Is Your Website Traffic Rich & Sales Poor? 6 Tips to Make Money from Your Visitors

One of the biggest misconceptions many new entrepreneurs and small business owners have when they set up shop online is that a popular site with a lot of traffic will yield big profits.

It all gets reduced to a simple equation:

Traditional Marketing Efforts + Social Media Initiatives + Good Customer Service => Traffic => Revenue

Of course, there is more that goes into creating a successful website, but you get the point. Traffic should mean profits. Shouldn’t it? Unfortunately, it doesn’t always go like that, and this can be extremely frustrating to the entrepreneurs and business owners who run these “popular” sites especially considering the time, energy, and money it takes to bring in all that traffic.

If you find that your visitors aren’t sticking around to buy, you’re not alone. There may be several reasons why your traffic is not leading to sales. Here are three of the most common:

  1. Your marketing efforts may work, but once consumers reach your site it is difficult to navigate, slow to upload, or too busy to understand, and thus it’s turning them away.
  2. Your content is fun and interesting, so people come to read your articles; however your articles have nothing to do with your company’s brand, products, or services.
  3. People visit your website because it is a great research tool, but it offers no incentive to buy from you specific company.

Fortunately, there are several tried and true strategies out there that you can use to help transform these visitors from general readers and researchers to buyers. Keep in mind, however, that drawing in traffic and building up a solid web presence are typically the hardest steps in ecommerce. If you are already bringing in targeted traffic then you can pat yourself (or your employees) on the back. But only for a moment; you still have bills to pay.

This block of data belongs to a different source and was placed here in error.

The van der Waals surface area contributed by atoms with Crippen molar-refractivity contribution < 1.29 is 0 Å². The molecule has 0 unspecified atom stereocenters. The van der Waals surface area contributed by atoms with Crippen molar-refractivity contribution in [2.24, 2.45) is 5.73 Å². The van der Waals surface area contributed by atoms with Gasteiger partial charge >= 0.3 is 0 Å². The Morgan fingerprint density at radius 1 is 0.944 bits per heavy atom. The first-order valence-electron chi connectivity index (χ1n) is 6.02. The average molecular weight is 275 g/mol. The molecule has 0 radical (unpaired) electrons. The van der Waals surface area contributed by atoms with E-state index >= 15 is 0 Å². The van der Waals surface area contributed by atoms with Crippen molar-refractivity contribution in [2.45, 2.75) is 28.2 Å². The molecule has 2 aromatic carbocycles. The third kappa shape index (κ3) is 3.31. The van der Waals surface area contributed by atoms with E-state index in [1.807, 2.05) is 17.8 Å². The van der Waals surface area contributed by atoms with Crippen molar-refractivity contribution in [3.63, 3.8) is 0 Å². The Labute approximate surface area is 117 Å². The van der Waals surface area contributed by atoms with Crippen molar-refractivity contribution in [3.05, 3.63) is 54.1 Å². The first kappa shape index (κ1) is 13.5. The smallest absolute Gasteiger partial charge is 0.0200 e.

So how can you help turn that traffic into a profit-generating machine? Here are a few tips and considerations:

1. Get the right people to help you. Many small businesses falter online because in an effort to conserve money they take a DIY approach. The problem is when it comes to online sales generation it’s time consuming, it’s confusing, and it’s constantly changing. Unless you’re knowledgeable and skilled in online marketing, chances are you’ll need the assistance of someone else who is. And that doesn’t mean you have to spend a fortune on a social media marketing campaign either. Do your research, take a look at the considerations below, and try to determine where you need the help the most.

2. Get to know the leaks in your sales funnel. Put simply, your sales funnel is the step by step process of building a relationship with your site’s visitors that will eventually lead to a sale (or several, increasingly committed sales). A simple example of a sales funnel at work would be offering a free ebook with compelling information, giving visitors the option to sign up for a weekly newsletter with even more fresh, compelling content, then sending an “exclusive offer” to your email subscribers for a for-pay product or service, such as a book, seminar, or consultation.

Obviously, there could be many reasons for the “leaks” along the way, such as content that isn’t compelling, or poorly presented and timed approaches. It’s another reason why you should invest in professional online marketing assistance or at the very least take the time to get as educated as you can about Internet marketing and use whatever tools you have at your disposal, such as web analytics, to get to know your customers and their buying habits.